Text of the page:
Though Parks Canada will eliminate or reduce 64 positions in the North, it says no national parks will close as a result.
Parks Canada said 32 positions in the N.W.T., 30 in Yukon and two in Nunavut will be affected as a result of federal budget cuts. Across Canada, more than 600 jobs will be affected at Parks Canada.
Bill Fisher, Parks Canada's vice-president of operations for Western and Northern Canada, said reducing 64 positions doesn’t mean that number of people will lose their jobs.
"In the Yukon there are 30 positions that are impacted and of those, 16 positions will be eliminated and of that, seven people volunteered to depart," he said. "Another 14 persons or positions will see a change in their hours of work, probably a reduction in their season of operation."
Fisher said the cuts won't affect how the national parks operate this season. Any changes to service resulting from the staff cuts will take effect next season.
"In terms of what visitors will see, there won't be any significant changes in Northern operations until the fall," he said. "We already have very short operating seasons in terms of times when our visitors tend to access the parks, so for the national parks we don't anticipate seeing any major changes."
To minimize the impact on visitors, the jobs affected range from administrative to technical to asset management.
But Fisher said some adjustments have to be made to visitor services. In the North, that means two national historic sites in Yukon — the SS Klondike in Whitehorse and Dredge No. 4 near Dawson City — will no longer have tour guides, only self-guided tours.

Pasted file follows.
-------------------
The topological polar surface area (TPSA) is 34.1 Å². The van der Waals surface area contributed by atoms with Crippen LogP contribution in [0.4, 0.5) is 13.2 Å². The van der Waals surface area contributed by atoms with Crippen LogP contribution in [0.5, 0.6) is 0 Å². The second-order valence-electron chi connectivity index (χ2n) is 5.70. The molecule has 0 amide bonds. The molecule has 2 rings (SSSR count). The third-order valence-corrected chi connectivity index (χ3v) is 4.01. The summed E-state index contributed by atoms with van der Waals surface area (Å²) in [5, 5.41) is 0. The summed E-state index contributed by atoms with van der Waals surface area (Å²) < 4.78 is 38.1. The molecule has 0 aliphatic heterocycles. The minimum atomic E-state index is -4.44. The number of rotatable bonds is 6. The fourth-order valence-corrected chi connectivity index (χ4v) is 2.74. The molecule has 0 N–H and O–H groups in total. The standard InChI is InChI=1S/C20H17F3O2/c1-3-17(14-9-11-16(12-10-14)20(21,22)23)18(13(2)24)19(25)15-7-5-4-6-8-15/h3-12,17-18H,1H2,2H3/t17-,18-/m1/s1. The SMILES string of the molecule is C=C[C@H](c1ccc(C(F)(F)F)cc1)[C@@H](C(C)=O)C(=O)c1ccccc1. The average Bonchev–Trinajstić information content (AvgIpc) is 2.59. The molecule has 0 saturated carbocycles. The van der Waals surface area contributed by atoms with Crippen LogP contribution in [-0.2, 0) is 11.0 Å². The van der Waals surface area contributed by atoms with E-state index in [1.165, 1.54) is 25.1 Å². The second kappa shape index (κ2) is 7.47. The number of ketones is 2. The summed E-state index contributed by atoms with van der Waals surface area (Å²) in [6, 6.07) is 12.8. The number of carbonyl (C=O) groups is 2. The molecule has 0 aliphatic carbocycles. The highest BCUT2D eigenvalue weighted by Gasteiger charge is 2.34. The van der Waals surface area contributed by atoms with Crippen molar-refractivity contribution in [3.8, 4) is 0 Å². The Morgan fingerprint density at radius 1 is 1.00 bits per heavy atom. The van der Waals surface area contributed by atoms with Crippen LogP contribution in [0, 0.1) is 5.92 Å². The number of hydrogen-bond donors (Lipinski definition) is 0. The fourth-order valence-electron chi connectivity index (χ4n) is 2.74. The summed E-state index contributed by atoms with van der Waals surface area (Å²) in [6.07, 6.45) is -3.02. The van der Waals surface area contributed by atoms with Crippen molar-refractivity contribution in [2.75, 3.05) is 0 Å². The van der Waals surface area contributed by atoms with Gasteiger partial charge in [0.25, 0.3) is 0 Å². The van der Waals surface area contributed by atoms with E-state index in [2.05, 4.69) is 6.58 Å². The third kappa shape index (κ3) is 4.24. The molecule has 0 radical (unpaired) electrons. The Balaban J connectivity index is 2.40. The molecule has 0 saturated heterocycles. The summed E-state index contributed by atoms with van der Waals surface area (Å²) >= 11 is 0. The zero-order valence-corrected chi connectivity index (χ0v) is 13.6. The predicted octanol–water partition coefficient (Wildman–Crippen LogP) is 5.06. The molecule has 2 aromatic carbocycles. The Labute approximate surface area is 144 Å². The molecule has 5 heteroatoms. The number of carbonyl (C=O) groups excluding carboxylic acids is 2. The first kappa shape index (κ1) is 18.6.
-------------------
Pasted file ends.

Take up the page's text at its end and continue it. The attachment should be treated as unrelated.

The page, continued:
Fisher said during the off-season there will be minor adjustments to hours and operations in the parks.
The Union of National Employees represents Parks Canada workers. Its representative for the N.W.T., Geoff Ryan, said any jobs lost will have an impact.
"These people are part of our communities across the North," he said.
"These are jobs retailers depend on for their sales, service companies depend on for their sales, and these people are no longer going to have the income to spend in our communities. This is going to hurt our economy."
Jenni Bruce with NWT Tourism said her organization highlights parks in its marketing.
"A shorter season probably means retail, accommodation, any of these sectors situated beside the park, aren't going to have as many people coming, so not as much revenue," she said.
Chuck Blyth worked as a superintendent for more than a decade in the Nahanni National Park Reserve.
"These parks are a real vital part of the local communities, so you cut a couple people or shorten their positions and it has a fairly significant effect on the towns," he said.
He said with the Nahanni National Park Reserve's expansion in 2009, any cuts will be felt hard.
"It was expanded by about seven times, plus it has another unique aspect in that there is going to be a mining road through it, with Canadian Zinc," he said. "And that presents a lot of permitting and regulating and environmental monitoring and co-operation and technical committees, so if there are cutbacks, who is going to do that?"